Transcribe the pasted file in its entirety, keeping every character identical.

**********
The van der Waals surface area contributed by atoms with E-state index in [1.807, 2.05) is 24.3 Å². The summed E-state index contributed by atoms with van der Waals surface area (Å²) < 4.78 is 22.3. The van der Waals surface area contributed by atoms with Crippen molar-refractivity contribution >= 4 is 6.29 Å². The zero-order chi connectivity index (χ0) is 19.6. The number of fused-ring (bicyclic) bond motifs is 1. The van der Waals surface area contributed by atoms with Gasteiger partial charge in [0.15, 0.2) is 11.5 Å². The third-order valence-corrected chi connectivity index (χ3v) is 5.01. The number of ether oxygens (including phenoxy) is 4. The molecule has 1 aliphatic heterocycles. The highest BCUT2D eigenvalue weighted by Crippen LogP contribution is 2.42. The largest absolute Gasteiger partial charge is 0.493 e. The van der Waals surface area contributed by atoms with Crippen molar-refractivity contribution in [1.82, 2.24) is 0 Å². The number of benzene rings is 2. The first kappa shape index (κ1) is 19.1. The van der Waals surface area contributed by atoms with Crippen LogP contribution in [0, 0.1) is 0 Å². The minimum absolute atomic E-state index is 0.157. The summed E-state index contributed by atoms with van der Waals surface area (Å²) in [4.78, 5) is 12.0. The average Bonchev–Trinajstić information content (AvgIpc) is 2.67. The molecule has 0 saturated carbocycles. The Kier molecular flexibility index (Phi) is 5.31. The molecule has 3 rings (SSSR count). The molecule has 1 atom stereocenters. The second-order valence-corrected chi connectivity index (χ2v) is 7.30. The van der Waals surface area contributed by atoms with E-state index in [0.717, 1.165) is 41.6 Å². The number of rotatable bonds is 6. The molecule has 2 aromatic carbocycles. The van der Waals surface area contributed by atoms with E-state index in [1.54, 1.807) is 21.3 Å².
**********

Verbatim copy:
The van der Waals surface area contributed by atoms with E-state index in [1.807, 2.05) is 24.3 Å². The summed E-state index contributed by atoms with van der Waals surface area (Å²) < 4.78 is 22.3. The van der Waals surface area contributed by atoms with Crippen molar-refractivity contribution >= 4 is 6.29 Å². The zero-order chi connectivity index (χ0) is 19.6. The number of fused-ring (bicyclic) bond motifs is 1. The van der Waals surface area contributed by atoms with Gasteiger partial charge in [0.15, 0.2) is 11.5 Å². The third-order valence-corrected chi connectivity index (χ3v) is 5.01. The number of ether oxygens (including phenoxy) is 4. The molecule has 1 aliphatic heterocycles. The highest BCUT2D eigenvalue weighted by Crippen LogP contribution is 2.42. The largest absolute Gasteiger partial charge is 0.493 e. The van der Waals surface area contributed by atoms with Crippen molar-refractivity contribution in [1.82, 2.24) is 0 Å². The number of benzene rings is 2. The first kappa shape index (κ1) is 19.1. The van der Waals surface area contributed by atoms with Crippen LogP contribution in [0, 0.1) is 0 Å². The minimum absolute atomic E-state index is 0.157. The summed E-state index contributed by atoms with van der Waals surface area (Å²) in [4.78, 5) is 12.0. The average Bonchev–Trinajstić information content (AvgIpc) is 2.67. The molecule has 0 saturated carbocycles. The Kier molecular flexibility index (Phi) is 5.31. The molecule has 3 rings (SSSR count). The molecule has 1 atom stereocenters. The second-order valence-corrected chi connectivity index (χ2v) is 7.30. The van der Waals surface area contributed by atoms with E-state index in [0.717, 1.165) is 41.6 Å². The number of rotatable bonds is 6. The molecule has 2 aromatic carbocycles. The van der Waals surface area contributed by atoms with E-state index in [1.54, 1.807) is 21.3 Å².